All the wording of the agreement did was create chaos around the league. Several teams threatened their present locales that they would move to Cleveland and become the new Browns should they not be afforded a new stadium, new lease or whatever concessions they were seeking. The league closed that window of opportunity in 1998 when it was announced that the Browns would be reactivated as an expansion team, thus taking away the ability of another franchise stepping in. Oddly enough, Modell’s move to Baltimore marked the first move in the NFL since the Colts left the city and moved to Indianapolis following the 1983 season.
The rest, as they say, is history. Modell and the Ravens won the first Super Bowl in the history of the franchise, including the Cleveland years, with a drubbing of the New York Giants in Super Bowl XXXV. Meanwhile, the Browns have had just two winning seasons and one postseason appearance since returning to the league in 1999. The Ravens have dominated the series, winning 19 of the 26 matchups, including the last eight. Cleveland’s last victory in the series was a 33-30 overtime victory on November 18, 2007. Derek Anderson was the starting quarterback in that game. Since then, Cleveland has seen Ken Dorsey, Brady Quinn, Bruce Gradkowski, Jake Delhomme, Seneca Wallace and Colt McCoy start at least once at quarterback.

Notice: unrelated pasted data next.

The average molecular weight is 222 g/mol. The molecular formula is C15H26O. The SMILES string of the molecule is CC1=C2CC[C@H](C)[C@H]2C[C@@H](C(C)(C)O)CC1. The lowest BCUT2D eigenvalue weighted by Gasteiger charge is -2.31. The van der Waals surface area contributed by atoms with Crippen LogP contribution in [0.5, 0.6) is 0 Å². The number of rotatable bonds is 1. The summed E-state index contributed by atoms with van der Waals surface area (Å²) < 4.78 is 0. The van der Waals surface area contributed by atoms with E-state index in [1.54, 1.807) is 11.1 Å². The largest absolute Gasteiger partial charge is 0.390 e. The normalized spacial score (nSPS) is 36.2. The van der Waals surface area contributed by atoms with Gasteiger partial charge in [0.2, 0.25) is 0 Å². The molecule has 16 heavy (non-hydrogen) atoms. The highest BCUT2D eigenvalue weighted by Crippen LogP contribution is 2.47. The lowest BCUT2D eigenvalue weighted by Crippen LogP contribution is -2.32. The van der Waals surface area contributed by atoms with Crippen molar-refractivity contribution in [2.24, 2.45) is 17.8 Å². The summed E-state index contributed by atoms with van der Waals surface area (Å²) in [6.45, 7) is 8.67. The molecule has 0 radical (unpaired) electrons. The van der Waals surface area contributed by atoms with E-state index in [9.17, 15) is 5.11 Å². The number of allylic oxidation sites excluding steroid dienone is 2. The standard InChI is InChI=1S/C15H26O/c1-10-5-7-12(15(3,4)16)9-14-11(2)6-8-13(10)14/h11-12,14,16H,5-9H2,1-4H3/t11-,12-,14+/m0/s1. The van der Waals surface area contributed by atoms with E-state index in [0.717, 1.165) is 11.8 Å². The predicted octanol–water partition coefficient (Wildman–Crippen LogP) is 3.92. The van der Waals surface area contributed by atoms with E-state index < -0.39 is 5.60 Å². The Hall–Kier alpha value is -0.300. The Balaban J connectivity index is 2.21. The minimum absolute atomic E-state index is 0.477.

Modell, at the league’s directive, sold 49 percent of the Ravens to Steve Bisciotti in a deal that was approved by the league on March 27, 2000. Under that deal, Bisciotti had the ability to purchase the remaining 51 percent stake of the franchise in 2004 at a price tag of $325 million. Modell retained a one percent stake in the franchise, though his 44 year tenure as the majority owner of the franchise had come to an end.
Love him or hate him, Art Modell did enough for the National Football League to warrant being enshrined in Canton with the rest of those worthy of being called Pro Football Hall of Famers. Perhaps the proximity of Cleveland to Canton has jaded writers and voters for the Hall: after all, Modell has been on the short list of semifinalists on seven occasions. Is it safe to say that Modell alienated himself from an entire fan base? Of course it is. Did he make a move that was based solely on the bottom line and not on the interest of the fans? Guilty as charged on that count as well.
Does that mean that everything he accomplished as an owner should be forgotten about and swept under the rug, never to be spoken of again? I don’t think so.